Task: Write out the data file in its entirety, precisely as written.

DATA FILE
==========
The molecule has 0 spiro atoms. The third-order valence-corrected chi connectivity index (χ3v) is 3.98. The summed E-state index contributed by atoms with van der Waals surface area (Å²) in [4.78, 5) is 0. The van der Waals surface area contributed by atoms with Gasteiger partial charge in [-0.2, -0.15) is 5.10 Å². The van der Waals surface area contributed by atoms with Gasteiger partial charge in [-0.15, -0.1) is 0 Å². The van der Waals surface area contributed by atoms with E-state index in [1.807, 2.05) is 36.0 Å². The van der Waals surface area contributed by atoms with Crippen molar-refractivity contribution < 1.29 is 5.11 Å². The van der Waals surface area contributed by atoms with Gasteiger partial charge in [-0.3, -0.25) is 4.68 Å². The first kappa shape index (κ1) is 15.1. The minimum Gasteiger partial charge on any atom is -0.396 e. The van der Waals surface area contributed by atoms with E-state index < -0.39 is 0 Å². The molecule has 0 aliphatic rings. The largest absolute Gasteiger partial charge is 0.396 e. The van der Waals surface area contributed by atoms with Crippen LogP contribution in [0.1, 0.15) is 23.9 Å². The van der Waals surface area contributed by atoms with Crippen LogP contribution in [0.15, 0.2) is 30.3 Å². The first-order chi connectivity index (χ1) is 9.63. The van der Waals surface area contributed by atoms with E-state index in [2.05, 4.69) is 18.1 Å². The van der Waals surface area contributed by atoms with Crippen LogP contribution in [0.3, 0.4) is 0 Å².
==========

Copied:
The molecule has 0 spiro atoms. The third-order valence-corrected chi connectivity index (χ3v) is 3.98. The summed E-state index contributed by atoms with van der Waals surface area (Å²) in [4.78, 5) is 0. The van der Waals surface area contributed by atoms with Gasteiger partial charge in [-0.2, -0.15) is 5.10 Å². The van der Waals surface area contributed by atoms with Gasteiger partial charge in [-0.15, -0.1) is 0 Å². The van der Waals surface area contributed by atoms with E-state index in [1.807, 2.05) is 36.0 Å². The van der Waals surface area contributed by atoms with Crippen molar-refractivity contribution < 1.29 is 5.11 Å². The van der Waals surface area contributed by atoms with Gasteiger partial charge in [-0.3, -0.25) is 4.68 Å². The first kappa shape index (κ1) is 15.1. The minimum Gasteiger partial charge on any atom is -0.396 e. The van der Waals surface area contributed by atoms with E-state index < -0.39 is 0 Å². The molecule has 0 aliphatic rings. The largest absolute Gasteiger partial charge is 0.396 e. The van der Waals surface area contributed by atoms with Crippen LogP contribution in [0.1, 0.15) is 23.9 Å². The van der Waals surface area contributed by atoms with Crippen LogP contribution in [0.15, 0.2) is 30.3 Å². The first-order chi connectivity index (χ1) is 9.63. The van der Waals surface area contributed by atoms with E-state index in [2.05, 4.69) is 18.1 Å². The van der Waals surface area contributed by atoms with Crippen LogP contribution in [0.3, 0.4) is 0 Å².